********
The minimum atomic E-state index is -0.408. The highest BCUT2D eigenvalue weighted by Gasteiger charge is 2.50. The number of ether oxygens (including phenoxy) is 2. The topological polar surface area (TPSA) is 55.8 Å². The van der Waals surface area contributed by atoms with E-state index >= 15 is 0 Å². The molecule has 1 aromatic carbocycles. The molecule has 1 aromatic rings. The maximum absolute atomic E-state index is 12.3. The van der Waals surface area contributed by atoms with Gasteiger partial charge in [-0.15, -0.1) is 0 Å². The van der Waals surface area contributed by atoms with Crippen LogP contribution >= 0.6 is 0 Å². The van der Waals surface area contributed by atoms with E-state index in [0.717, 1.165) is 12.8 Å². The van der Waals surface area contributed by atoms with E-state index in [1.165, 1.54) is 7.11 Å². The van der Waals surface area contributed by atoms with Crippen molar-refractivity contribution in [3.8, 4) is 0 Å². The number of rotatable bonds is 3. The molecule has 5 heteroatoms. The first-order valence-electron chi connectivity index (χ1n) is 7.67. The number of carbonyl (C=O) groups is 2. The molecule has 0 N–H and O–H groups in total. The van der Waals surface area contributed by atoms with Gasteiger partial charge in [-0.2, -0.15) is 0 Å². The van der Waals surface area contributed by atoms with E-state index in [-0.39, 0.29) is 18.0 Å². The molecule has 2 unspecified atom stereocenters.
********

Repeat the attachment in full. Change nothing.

The minimum atomic E-state index is -0.408. The highest BCUT2D eigenvalue weighted by Gasteiger charge is 2.50. The number of ether oxygens (including phenoxy) is 2. The topological polar surface area (TPSA) is 55.8 Å². The van der Waals surface area contributed by atoms with E-state index >= 15 is 0 Å². The molecule has 1 aromatic carbocycles. The molecule has 1 aromatic rings. The maximum absolute atomic E-state index is 12.3. The van der Waals surface area contributed by atoms with Gasteiger partial charge in [-0.15, -0.1) is 0 Å². The van der Waals surface area contributed by atoms with Crippen LogP contribution >= 0.6 is 0 Å². The van der Waals surface area contributed by atoms with E-state index in [0.717, 1.165) is 12.8 Å². The van der Waals surface area contributed by atoms with E-state index in [1.165, 1.54) is 7.11 Å². The van der Waals surface area contributed by atoms with Crippen molar-refractivity contribution in [3.8, 4) is 0 Å². The number of rotatable bonds is 3. The molecule has 5 heteroatoms. The first-order valence-electron chi connectivity index (χ1n) is 7.67. The number of carbonyl (C=O) groups is 2. The molecule has 0 N–H and O–H groups in total. The van der Waals surface area contributed by atoms with Gasteiger partial charge in [-0.2, -0.15) is 0 Å². The van der Waals surface area contributed by atoms with E-state index in [-0.39, 0.29) is 18.0 Å². The molecule has 2 unspecified atom stereocenters.